Health agency issues order after 42 beds found in Banff home

Alberta Health Services recently inspected 321 Squirrel Street in Banff, Alta.  (Rebecca Kelly/CBC - image credit)
Alberta Health Services recently inspected 321 Squirrel Street in Banff, Alta. (Rebecca Kelly/CBC - image credit)

Alberta Health Services has issued an order against the owners of a home in Banff, Alta., after more than 40 beds and mattresses were found inside.

AHS says an inspection at 321 Squirrel Street found conditions that "are or may become injurious or dangerous to the public health."

It also said the home's 16-person maximum occupancy was exceeded — 42 beds and/or mattresses were found in the residence, and a tenant was sleeping in a basement room with no window.

The owners of the house have been ordered to make numerous repairs, remove the excess beds and mattresses and accommodate no more than 16 tenants.

In 2019, the same house was ordered to reduce occupancy when about 24 people were found living there, AHS said in an emailed statement to CBC News.

When it comes to housing concerns, AHS said educating home owners about regulations is its first step. Enforcement is its last option and used only when "serious safety concerns" are present.

If the owners of the Squirrel Street home do not address the conditions of the most recent order, AHS said next steps would be prosecution or a Court of Queen's Bench order.

'This example is on the extreme end'

Darren Enns, director of planning and development for the Town of Banff, says the town has a large proportion of young service sector workers and their household populations tend to be higher than an average Alberta household.

"However, I would say that this example is on the extreme end, and it's not something that we see too often."

He said they received several complaints about the house, and a multi-agency group that includes town workers, the fire department and AHS had visited the home multiple times over three years.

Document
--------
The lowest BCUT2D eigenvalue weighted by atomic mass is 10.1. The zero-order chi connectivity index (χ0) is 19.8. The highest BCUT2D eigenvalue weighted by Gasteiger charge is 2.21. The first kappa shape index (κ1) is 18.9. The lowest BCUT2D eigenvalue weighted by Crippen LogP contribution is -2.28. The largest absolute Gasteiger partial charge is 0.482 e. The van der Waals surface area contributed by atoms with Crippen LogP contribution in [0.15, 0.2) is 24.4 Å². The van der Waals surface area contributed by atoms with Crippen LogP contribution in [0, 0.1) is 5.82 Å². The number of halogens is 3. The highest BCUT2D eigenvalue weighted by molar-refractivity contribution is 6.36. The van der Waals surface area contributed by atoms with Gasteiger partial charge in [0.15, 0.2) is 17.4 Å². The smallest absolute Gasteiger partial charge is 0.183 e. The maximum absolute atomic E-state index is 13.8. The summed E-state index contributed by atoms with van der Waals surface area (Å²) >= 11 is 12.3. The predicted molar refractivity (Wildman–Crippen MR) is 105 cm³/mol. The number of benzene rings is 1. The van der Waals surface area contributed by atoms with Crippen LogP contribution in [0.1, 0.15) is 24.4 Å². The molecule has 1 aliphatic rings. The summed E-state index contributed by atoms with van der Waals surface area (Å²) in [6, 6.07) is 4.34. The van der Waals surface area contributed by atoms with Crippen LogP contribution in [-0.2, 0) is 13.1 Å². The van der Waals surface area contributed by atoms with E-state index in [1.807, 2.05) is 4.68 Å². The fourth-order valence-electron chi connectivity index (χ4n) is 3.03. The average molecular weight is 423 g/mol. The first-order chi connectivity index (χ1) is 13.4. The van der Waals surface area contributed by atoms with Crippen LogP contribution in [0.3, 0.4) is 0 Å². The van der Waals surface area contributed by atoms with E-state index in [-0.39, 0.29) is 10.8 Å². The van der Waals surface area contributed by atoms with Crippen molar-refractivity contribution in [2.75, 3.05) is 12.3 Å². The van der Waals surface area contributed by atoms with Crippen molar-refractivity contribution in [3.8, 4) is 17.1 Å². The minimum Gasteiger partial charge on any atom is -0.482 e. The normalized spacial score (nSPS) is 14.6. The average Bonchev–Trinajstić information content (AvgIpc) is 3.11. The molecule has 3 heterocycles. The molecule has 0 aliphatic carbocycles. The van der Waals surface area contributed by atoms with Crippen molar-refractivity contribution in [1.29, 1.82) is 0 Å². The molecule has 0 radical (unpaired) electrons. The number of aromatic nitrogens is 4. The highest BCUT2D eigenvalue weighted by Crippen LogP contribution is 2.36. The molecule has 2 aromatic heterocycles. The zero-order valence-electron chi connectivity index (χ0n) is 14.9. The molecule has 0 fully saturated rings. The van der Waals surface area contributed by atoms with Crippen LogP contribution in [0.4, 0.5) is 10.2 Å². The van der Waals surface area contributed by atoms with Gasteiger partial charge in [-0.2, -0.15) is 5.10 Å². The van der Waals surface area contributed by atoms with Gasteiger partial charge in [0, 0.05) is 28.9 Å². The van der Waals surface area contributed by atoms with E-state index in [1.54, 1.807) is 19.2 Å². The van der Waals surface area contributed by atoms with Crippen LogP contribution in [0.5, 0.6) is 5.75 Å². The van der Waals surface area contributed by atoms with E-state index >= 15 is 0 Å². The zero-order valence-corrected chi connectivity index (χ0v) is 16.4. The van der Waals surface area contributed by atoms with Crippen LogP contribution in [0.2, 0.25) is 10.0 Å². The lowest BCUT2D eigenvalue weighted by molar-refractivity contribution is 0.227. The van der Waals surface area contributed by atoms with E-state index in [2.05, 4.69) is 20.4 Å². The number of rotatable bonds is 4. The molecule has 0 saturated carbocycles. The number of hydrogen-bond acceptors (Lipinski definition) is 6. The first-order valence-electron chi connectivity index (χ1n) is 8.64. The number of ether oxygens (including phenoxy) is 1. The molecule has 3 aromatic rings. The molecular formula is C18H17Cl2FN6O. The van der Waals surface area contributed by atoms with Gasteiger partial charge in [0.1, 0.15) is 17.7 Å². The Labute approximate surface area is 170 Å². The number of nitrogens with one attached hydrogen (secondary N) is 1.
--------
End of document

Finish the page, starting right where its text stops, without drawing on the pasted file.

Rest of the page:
Cindy Heisler has been helping people find places to live in the Bow Valley for nine years through her prominent Facebook group, Bow Valley Home Finder, which has more than 25,000 members.

She said the Squirrel Street property had been listed on the page years ago but was removed after she heard from people who had lived there.


She said people who lived at the property told her they had been yelled at by one of the listed owners for coming home too late, or told they couldn't watch TV because it was too loud.

Heisler said a lot of "ski bums" come to live in Banff for about six months, and learn to deal with whatever accommodation they can afford.

"And there's nobody to look out for them to make sure they know their rights," she said.

"It's not the only situation in Banff. I've come across at least half a dozen others similar to this."

'Doubling of numbers'

Following the AHS order, there are now more people looking for accommodation, Heisler said, which adds to the hundreds of people already looking.

"I'm seeing the doubling of numbers. Every time I check my phone, there's another 15 people who want to join the group. So I'm probably approving 50 people a day instead of 25, like I was last month," she said.

She says that in addition to affordable housing, temporary housing needs to be set up for those who are staying less than a year.

CBC News previously reported that many long-time locals and new Banffites are struggling to find housing this year.

In a statement provided to CBC News, the Town of Banff said more affordable housing is needed in the community, despite some affordable housing options being added in the past few years, including the Ti'nu apartment complex and the Aster condos, which are under construction.

Many private organizations continue to redevelop sites in town for their staff housing, according to the statement. The Banff YWCA is also constructing more units at its affordable housing complex.

"We will continue to work with the provincial agency to monitor the housing situation in Banff and to ensure landlords comply with our stringent occupancy and safety requirements," the statement read.

The statement said the number of businesses requiring workers in the past decade has remained relatively constant. The Town of Banff has not increased in size since incorporation in 1990 and all developable land is in use.

"As a result, it is challenging to add housing in the townsite."

"The community is adjusting to the return of more tourism and the increase in workers needed to meet demand."